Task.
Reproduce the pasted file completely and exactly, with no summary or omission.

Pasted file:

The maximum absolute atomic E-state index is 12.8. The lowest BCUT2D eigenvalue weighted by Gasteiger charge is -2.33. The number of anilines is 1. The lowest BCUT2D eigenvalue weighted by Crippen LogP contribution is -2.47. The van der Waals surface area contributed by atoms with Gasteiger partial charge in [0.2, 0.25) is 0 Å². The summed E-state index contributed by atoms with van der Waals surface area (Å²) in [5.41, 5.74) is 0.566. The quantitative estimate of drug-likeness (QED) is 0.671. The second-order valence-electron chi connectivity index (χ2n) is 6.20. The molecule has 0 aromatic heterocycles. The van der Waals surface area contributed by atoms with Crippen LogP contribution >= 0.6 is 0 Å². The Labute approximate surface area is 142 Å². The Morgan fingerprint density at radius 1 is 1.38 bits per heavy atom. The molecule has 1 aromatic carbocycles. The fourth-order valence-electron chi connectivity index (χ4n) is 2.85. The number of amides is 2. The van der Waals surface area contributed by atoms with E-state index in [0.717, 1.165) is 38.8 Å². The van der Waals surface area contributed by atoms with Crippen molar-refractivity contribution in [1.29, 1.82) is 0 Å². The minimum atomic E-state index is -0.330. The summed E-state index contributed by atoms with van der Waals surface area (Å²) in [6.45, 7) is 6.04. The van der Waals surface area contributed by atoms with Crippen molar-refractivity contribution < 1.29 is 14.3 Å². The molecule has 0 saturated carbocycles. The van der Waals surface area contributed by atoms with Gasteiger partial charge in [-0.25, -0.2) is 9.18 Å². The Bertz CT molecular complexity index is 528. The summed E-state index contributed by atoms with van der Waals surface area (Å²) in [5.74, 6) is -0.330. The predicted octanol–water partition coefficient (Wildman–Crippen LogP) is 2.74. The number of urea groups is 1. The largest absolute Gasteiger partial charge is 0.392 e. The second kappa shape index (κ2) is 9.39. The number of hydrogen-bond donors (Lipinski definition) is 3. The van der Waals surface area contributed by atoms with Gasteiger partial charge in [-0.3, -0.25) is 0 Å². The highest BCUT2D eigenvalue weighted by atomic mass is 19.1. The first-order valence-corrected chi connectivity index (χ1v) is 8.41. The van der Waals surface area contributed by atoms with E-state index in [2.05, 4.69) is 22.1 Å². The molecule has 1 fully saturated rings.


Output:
The maximum absolute atomic E-state index is 12.8. The lowest BCUT2D eigenvalue weighted by Gasteiger charge is -2.33. The number of anilines is 1. The lowest BCUT2D eigenvalue weighted by Crippen LogP contribution is -2.47. The van der Waals surface area contributed by atoms with Gasteiger partial charge in [0.2, 0.25) is 0 Å². The summed E-state index contributed by atoms with van der Waals surface area (Å²) in [5.41, 5.74) is 0.566. The quantitative estimate of drug-likeness (QED) is 0.671. The second-order valence-electron chi connectivity index (χ2n) is 6.20. The molecule has 0 aromatic heterocycles. The van der Waals surface area contributed by atoms with Crippen LogP contribution >= 0.6 is 0 Å². The Labute approximate surface area is 142 Å². The Morgan fingerprint density at radius 1 is 1.38 bits per heavy atom. The molecule has 1 aromatic carbocycles. The fourth-order valence-electron chi connectivity index (χ4n) is 2.85. The number of amides is 2. The van der Waals surface area contributed by atoms with E-state index in [0.717, 1.165) is 38.8 Å². The van der Waals surface area contributed by atoms with Crippen molar-refractivity contribution in [1.29, 1.82) is 0 Å². The minimum atomic E-state index is -0.330. The summed E-state index contributed by atoms with van der Waals surface area (Å²) in [6.45, 7) is 6.04. The van der Waals surface area contributed by atoms with Crippen molar-refractivity contribution < 1.29 is 14.3 Å². The molecule has 0 saturated carbocycles. The van der Waals surface area contributed by atoms with Gasteiger partial charge in [-0.25, -0.2) is 9.18 Å². The Bertz CT molecular complexity index is 528. The summed E-state index contributed by atoms with van der Waals surface area (Å²) in [5.74, 6) is -0.330. The predicted octanol–water partition coefficient (Wildman–Crippen LogP) is 2.74. The number of urea groups is 1. The largest absolute Gasteiger partial charge is 0.392 e. The second kappa shape index (κ2) is 9.39. The number of hydrogen-bond donors (Lipinski definition) is 3. The van der Waals surface area contributed by atoms with Gasteiger partial charge in [-0.3, -0.25) is 0 Å². The highest BCUT2D eigenvalue weighted by atomic mass is 19.1. The first-order valence-corrected chi connectivity index (χ1v) is 8.41. The van der Waals surface area contributed by atoms with E-state index in [2.05, 4.69) is 22.1 Å². The molecule has 1 fully saturated rings.